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Proposed bill calls for better forensic science

Investigators who linked DNA from Occupy Wall Street protesters to a murder scene in New York City recently admitted that they had made a mistake. No one was put behind bars, but all too often, they are. A piece of legislation proposed yesterday seeks to end wrongful convictions through better forensic science.

Democrats in the US Senate and House of Representatives say that the Forensic Science and Standards Act would spur more research and higher standards in forensic work.

“To ensure justice is being served, we want law enforcement and forensic practitioners to work alongside scientists and researchers to make sure that forensic evidence stands up to scientific rigor,” said Representative Eddie Bernice Johnson (Democrat–Texas) in an official statement.

The bill calls for the creation of a forensic-science committee, chaired by the National Institute of Science and Technology (NIST), which would assess how best to handle material from a crime scene, for example, and issue guidelines. Meanwhile, basic research into new forensic-science tools and techniques might fall under the guise of a proposed National Forensic Science Coordinating Office, housed at the US National Science Foundation (NSF).

Over the next five years, the bill would provide US$200 million in grants for forensic-science research, and $100 million for the development of forensic-science standards.

The NSF and NIST now support forensic research, but the bill proposes a more coordinated approach. Projects funded in the past include automated approaches to handwriting analysis, tracking using vultures outfitted with global positioning systems, and enhanced methods for detecting slight traces of drugs. But no central body for forensics exists.

Policy-makers reference a 2009 report from the National Academy of Sciences that highlighted cases in which information based on faulty forensic analyses contributed to the wrongful convictions of innocent people. The Innocence Project, a non-profit legal group based in New York, says that about half of the 292 wrongful convictions overturned through DNA testing over the past few decades involved poor forensic science. Peter Neufeld, co-director of the project, calls the bill a “giant step forward”.  (Separately, the Innocence Project also said in a statement posted this week that it is aiding the US Department of Justice and the Federal Bureau of Investigation in a broad review of cases that involved hair and fibre analysis.)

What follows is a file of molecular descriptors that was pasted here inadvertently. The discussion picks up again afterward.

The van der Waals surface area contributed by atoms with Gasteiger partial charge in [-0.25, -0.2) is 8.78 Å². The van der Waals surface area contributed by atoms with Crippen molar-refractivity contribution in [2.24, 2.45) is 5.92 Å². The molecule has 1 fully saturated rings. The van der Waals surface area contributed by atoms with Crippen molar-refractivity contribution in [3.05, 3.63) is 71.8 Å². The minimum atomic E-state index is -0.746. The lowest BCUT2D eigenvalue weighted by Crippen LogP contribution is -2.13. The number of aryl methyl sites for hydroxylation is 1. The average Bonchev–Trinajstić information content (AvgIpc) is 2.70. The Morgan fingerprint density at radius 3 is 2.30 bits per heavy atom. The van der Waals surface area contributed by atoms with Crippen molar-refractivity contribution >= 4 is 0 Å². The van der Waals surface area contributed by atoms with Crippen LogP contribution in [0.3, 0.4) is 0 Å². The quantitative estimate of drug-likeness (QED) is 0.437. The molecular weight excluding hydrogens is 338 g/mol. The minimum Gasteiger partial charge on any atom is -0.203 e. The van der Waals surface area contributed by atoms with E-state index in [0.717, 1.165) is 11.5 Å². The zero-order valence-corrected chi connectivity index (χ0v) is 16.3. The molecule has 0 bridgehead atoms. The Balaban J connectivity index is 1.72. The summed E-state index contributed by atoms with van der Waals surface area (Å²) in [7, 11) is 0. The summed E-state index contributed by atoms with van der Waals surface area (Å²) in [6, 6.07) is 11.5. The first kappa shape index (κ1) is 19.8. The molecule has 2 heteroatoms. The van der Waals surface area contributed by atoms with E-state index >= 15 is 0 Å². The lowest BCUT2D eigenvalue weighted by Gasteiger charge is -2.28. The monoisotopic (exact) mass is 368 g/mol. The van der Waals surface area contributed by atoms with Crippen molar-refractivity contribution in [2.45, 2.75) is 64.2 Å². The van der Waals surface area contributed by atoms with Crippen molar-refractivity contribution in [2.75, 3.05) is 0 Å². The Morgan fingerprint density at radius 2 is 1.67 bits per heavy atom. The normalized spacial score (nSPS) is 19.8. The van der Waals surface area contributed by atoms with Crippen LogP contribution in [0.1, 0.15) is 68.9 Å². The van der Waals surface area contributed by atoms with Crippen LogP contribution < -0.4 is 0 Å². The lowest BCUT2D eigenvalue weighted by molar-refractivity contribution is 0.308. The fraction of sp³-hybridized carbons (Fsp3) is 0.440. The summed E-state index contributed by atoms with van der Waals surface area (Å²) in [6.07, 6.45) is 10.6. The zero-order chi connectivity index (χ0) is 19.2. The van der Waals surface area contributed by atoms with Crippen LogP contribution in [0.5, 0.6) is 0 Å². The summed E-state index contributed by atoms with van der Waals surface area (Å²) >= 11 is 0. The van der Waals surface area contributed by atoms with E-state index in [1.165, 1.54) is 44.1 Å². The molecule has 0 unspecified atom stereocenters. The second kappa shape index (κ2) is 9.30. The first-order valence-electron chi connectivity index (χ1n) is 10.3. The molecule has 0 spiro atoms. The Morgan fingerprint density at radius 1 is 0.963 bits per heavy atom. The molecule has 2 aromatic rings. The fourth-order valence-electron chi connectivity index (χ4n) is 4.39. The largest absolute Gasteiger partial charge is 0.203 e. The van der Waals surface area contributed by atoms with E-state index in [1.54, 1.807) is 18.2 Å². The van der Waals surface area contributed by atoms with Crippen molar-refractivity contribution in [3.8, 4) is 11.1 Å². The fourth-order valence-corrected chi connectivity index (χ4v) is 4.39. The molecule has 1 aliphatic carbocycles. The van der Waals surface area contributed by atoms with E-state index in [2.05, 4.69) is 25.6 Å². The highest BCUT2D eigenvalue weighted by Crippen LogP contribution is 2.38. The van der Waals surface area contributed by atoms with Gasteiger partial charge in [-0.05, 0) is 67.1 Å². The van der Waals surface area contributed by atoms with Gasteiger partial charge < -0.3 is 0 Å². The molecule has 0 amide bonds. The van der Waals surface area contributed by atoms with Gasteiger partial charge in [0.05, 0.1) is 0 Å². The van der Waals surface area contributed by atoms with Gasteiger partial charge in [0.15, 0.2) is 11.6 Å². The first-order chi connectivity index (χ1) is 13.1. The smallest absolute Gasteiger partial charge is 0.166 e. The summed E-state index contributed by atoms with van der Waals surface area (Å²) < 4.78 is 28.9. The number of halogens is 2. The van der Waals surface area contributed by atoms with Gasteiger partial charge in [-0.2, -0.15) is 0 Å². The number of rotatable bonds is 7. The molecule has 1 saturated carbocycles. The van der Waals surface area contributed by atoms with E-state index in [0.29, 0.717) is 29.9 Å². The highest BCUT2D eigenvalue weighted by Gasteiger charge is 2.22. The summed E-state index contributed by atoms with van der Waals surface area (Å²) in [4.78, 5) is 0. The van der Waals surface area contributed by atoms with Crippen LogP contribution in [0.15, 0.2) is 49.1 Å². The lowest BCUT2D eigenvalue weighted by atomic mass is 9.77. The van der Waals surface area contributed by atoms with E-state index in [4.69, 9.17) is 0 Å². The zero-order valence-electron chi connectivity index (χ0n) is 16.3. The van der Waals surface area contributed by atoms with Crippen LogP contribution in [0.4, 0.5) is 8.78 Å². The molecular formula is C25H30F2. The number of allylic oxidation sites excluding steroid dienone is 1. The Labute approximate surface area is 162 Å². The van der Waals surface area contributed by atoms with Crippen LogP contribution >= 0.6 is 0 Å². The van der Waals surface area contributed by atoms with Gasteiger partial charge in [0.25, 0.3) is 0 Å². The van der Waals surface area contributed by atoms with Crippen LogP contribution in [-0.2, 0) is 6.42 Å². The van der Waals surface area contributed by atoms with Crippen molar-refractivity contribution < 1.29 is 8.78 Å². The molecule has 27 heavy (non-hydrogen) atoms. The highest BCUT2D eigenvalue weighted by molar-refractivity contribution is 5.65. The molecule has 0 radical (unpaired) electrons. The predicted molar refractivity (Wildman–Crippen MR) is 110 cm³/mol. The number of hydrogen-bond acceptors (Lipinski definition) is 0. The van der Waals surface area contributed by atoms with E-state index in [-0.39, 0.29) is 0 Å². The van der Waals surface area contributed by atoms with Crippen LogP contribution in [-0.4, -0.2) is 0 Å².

Although both the 2009 report and the Innocence Project highlight the utility of DNA evidence, it’s the quality of the test that matters. Here too, scientists can help. For example, a DNA test provided the evidence that sent Robert Dewey to jail in 1996 for the rape and murder of a 19-year-old woman in Colorado. Seventeen years later, in April, the court declared Dewey innocent on the basis of new results from a re-test of the DNA extracts with more advanced methods.

On 18 July the Senate Judiciary Committee will hold a hearing on the bill presented yesterday by John Rockefeller IV of the Senate Committee on Commerce, Science and Transportation, along with Johnson, Donna Edwards and Daniel Lipinski of the House Committee on Science, Space and Technology.

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